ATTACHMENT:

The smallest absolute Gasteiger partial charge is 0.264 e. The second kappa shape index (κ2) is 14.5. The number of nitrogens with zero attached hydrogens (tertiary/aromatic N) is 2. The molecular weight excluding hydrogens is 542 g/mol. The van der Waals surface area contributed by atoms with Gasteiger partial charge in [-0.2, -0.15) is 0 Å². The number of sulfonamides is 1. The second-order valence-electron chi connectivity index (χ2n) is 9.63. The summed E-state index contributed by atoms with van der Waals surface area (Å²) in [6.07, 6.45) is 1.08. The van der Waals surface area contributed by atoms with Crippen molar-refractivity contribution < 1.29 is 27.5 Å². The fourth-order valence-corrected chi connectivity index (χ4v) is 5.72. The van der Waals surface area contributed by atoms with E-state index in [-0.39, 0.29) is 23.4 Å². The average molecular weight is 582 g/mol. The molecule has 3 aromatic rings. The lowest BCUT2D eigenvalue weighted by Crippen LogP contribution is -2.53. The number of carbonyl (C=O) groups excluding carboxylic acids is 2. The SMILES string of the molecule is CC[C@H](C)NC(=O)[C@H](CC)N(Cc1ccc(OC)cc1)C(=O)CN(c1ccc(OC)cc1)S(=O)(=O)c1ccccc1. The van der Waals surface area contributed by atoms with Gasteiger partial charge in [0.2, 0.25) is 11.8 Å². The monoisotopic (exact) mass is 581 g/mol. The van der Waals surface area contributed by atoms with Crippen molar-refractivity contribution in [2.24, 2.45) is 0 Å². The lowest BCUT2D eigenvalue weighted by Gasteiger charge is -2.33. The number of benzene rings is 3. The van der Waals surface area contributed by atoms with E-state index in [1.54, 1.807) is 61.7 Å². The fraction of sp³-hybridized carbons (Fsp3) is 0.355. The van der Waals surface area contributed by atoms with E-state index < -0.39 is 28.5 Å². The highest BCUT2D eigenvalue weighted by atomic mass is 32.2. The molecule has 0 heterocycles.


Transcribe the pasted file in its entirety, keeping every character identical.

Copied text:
The smallest absolute Gasteiger partial charge is 0.264 e. The second kappa shape index (κ2) is 14.5. The number of nitrogens with zero attached hydrogens (tertiary/aromatic N) is 2. The molecular weight excluding hydrogens is 542 g/mol. The van der Waals surface area contributed by atoms with Gasteiger partial charge in [-0.2, -0.15) is 0 Å². The number of sulfonamides is 1. The second-order valence-electron chi connectivity index (χ2n) is 9.63. The summed E-state index contributed by atoms with van der Waals surface area (Å²) in [6.07, 6.45) is 1.08. The van der Waals surface area contributed by atoms with Crippen molar-refractivity contribution < 1.29 is 27.5 Å². The fourth-order valence-corrected chi connectivity index (χ4v) is 5.72. The van der Waals surface area contributed by atoms with E-state index in [-0.39, 0.29) is 23.4 Å². The average molecular weight is 582 g/mol. The molecule has 3 aromatic rings. The lowest BCUT2D eigenvalue weighted by Crippen LogP contribution is -2.53. The number of carbonyl (C=O) groups excluding carboxylic acids is 2. The SMILES string of the molecule is CC[C@H](C)NC(=O)[C@H](CC)N(Cc1ccc(OC)cc1)C(=O)CN(c1ccc(OC)cc1)S(=O)(=O)c1ccccc1. The van der Waals surface area contributed by atoms with Gasteiger partial charge in [0.2, 0.25) is 11.8 Å². The monoisotopic (exact) mass is 581 g/mol. The van der Waals surface area contributed by atoms with Crippen molar-refractivity contribution in [2.24, 2.45) is 0 Å². The lowest BCUT2D eigenvalue weighted by Gasteiger charge is -2.33. The number of benzene rings is 3. The van der Waals surface area contributed by atoms with E-state index in [1.54, 1.807) is 61.7 Å². The fraction of sp³-hybridized carbons (Fsp3) is 0.355. The van der Waals surface area contributed by atoms with E-state index < -0.39 is 28.5 Å². The highest BCUT2D eigenvalue weighted by atomic mass is 32.2. The molecule has 0 heterocycles.